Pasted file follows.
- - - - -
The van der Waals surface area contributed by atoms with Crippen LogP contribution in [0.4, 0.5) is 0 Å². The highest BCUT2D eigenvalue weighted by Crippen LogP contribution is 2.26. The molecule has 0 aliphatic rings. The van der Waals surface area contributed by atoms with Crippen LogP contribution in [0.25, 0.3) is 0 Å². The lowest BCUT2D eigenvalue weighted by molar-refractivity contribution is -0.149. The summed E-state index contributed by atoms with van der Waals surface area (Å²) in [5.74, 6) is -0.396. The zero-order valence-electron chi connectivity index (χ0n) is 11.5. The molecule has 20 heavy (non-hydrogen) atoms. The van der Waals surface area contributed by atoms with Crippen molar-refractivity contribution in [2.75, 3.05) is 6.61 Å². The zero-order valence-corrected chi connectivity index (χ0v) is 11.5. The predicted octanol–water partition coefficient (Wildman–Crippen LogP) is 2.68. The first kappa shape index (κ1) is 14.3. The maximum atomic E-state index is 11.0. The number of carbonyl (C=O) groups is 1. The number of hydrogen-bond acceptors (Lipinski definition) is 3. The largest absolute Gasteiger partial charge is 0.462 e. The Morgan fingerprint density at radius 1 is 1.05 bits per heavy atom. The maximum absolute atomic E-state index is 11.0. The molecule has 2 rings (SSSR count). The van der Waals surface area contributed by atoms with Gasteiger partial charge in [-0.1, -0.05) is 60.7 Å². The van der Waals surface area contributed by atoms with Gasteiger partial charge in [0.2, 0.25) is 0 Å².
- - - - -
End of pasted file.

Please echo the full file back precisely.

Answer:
The van der Waals surface area contributed by atoms with Crippen LogP contribution in [0.4, 0.5) is 0 Å². The highest BCUT2D eigenvalue weighted by Crippen LogP contribution is 2.26. The molecule has 0 aliphatic rings. The van der Waals surface area contributed by atoms with Crippen LogP contribution in [0.25, 0.3) is 0 Å². The lowest BCUT2D eigenvalue weighted by molar-refractivity contribution is -0.149. The summed E-state index contributed by atoms with van der Waals surface area (Å²) in [5.74, 6) is -0.396. The zero-order valence-electron chi connectivity index (χ0n) is 11.5. The molecule has 20 heavy (non-hydrogen) atoms. The van der Waals surface area contributed by atoms with Crippen molar-refractivity contribution in [2.75, 3.05) is 6.61 Å². The zero-order valence-corrected chi connectivity index (χ0v) is 11.5. The predicted octanol–water partition coefficient (Wildman–Crippen LogP) is 2.68. The first kappa shape index (κ1) is 14.3. The maximum atomic E-state index is 11.0. The number of carbonyl (C=O) groups is 1. The number of hydrogen-bond acceptors (Lipinski definition) is 3. The largest absolute Gasteiger partial charge is 0.462 e. The Morgan fingerprint density at radius 1 is 1.05 bits per heavy atom. The maximum absolute atomic E-state index is 11.0. The molecule has 2 rings (SSSR count). The van der Waals surface area contributed by atoms with Gasteiger partial charge in [-0.1, -0.05) is 60.7 Å². The van der Waals surface area contributed by atoms with Gasteiger partial charge in [0.2, 0.25) is 0 Å².